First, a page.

Last update: 13-Dec-2013 12:16 am
Friday, December 13, 2013
Trinidad & Tobago Guardian Online
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Economist challenges Howai’s growth claims
Senior lecturer in economics at the University of the West Indies (UWI) Dr Roger Hosein is challenging Finance Minister Larry Howai’s claim that the T&T economy recorded four consecutive periods of positive growth. In a budget analysis sent exclusively to the T&T Guardian, Hosein produced statistics from 2010 to 2013 showing growth in the petroleum and non-petroleum sector. He said data obtained from the Central Bank showed two periods of negative growth in the second and fourth quarters of 2012.
While there was positive growth of 0.66 per cent, Hosein said upon closer investigation contraction in economic activity was spread over all sectors of the economy in 2011. “The construction sector suffered the most severe contraction (8.8 per cent) followed by a 3.9 per cent decline in the petroleum sector which was dominated by the 4.7 per cent decline in petrochemicals,” Hosein said. He added that there had been three consecutive years of decline in the non-petroleum sector from 2009 to 2011.
“The non-petroleum sector declined by almost five per cent in 2009, with agriculture and distribution subsectors accounting for most of this decline as they contracted by 32 per cent and 20 per cent respectively. By 2010 the rate of contraction slowed to 2.6 per cent in the non-petroleum sector with the construction sector suffering the most severe decline of 28 per cent,” Hosein said.
He noted that in 2012, the Central Statistical Office estimated 1.9 per cent growth in the construction sector mainly driven by distribution and finance, insurance and real estate.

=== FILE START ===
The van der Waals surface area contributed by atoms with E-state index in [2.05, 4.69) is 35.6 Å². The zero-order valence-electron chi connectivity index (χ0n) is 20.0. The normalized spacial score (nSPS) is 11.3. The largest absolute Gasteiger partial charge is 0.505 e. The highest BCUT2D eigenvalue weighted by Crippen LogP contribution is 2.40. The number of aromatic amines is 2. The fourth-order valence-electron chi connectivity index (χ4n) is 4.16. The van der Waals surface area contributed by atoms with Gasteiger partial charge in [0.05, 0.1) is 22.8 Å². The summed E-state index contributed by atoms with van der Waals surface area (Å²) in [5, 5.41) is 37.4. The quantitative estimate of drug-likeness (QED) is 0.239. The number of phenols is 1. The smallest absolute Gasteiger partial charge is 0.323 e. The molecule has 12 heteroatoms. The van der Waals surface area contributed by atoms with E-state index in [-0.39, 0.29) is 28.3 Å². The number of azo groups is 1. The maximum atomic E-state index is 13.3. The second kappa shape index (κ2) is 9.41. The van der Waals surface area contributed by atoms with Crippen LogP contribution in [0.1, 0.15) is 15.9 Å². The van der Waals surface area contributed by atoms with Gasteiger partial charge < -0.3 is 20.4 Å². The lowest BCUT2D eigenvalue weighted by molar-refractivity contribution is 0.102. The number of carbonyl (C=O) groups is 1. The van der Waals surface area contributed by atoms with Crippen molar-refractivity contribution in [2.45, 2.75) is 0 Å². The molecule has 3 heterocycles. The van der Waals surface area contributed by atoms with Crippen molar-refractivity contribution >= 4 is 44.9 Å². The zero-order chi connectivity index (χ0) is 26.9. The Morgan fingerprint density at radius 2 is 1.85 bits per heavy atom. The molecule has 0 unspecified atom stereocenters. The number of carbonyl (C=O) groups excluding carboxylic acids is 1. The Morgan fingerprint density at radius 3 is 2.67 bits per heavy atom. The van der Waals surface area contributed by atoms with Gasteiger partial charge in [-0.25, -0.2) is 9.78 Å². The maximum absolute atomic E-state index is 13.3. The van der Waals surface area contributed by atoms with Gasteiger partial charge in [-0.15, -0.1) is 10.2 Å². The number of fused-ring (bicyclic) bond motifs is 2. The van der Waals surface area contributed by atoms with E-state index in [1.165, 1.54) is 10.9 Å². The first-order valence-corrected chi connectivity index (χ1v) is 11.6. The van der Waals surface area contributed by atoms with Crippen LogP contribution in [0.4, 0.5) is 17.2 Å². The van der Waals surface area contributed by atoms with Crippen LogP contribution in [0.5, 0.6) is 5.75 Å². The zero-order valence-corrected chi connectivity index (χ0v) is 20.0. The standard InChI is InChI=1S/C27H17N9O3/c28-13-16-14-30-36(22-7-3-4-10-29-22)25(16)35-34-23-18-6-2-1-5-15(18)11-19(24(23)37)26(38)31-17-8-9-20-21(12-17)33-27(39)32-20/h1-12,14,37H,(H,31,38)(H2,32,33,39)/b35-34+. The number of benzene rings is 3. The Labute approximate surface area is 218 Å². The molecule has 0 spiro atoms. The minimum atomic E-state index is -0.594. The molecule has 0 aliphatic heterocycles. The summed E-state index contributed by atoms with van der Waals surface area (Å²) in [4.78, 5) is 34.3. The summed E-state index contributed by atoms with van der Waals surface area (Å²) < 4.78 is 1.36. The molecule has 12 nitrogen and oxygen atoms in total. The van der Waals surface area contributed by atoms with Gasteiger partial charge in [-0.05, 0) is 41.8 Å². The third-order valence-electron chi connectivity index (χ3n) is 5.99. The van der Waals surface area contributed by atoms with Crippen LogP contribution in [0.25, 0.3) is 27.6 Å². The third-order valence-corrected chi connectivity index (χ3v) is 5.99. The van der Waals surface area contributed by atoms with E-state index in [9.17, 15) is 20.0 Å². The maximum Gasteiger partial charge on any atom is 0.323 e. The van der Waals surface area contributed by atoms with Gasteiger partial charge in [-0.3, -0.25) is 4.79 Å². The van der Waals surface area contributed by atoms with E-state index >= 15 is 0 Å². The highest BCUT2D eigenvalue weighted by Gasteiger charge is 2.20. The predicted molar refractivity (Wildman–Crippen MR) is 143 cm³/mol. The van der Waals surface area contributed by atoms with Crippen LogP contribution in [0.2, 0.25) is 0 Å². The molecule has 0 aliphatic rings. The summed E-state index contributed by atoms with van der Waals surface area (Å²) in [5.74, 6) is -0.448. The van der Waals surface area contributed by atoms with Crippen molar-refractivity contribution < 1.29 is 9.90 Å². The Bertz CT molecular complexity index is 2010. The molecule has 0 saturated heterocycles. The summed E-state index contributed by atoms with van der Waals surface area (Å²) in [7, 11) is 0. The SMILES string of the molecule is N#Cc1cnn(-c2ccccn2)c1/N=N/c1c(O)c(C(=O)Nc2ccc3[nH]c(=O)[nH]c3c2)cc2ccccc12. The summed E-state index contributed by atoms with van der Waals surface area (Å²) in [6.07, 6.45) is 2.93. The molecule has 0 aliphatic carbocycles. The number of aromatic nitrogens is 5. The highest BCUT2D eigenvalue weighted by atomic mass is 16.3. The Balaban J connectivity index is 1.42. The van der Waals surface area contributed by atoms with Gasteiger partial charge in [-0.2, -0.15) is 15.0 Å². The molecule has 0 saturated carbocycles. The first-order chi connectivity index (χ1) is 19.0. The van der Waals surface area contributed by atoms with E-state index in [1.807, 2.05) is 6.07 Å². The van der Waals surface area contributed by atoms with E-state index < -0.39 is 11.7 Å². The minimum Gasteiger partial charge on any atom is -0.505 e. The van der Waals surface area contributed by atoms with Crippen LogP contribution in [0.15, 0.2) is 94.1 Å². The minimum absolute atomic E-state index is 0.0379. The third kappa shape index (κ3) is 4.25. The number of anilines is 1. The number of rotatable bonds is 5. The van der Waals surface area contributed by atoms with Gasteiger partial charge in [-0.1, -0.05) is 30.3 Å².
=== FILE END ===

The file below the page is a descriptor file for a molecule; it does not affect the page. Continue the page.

“The petroleum sector is projected to have declined by one per cent but is expected to be revised downwards due to the greater than expected effects of maintenance activity in the sector for 2012. Global economic growth remained unmoved in 2012. High levels of uncertainty persisted in the global economic environment due to the ongoing effects of the sovereign debt crisis in Europe,” Hosein explained.
Hosein said Caribbean growth was estimated to be 1.3 per cent in 2012 compared to one per cent in 2011, according to data from the International Monetary Fund. “Problems in these economies were dominated by debt and dwindling external demand. Tourism-dependent economies were more vulnerable to the effects due to the weakening of the European economy,” he said. Quoting from the 2013 World Economic Outlook, Hosein said the IMF had forecast a global economic growth rate of 3.3 per cent this year.
He said in the first quarter of 2013 the T&T economy grew by 1.7 per cent.
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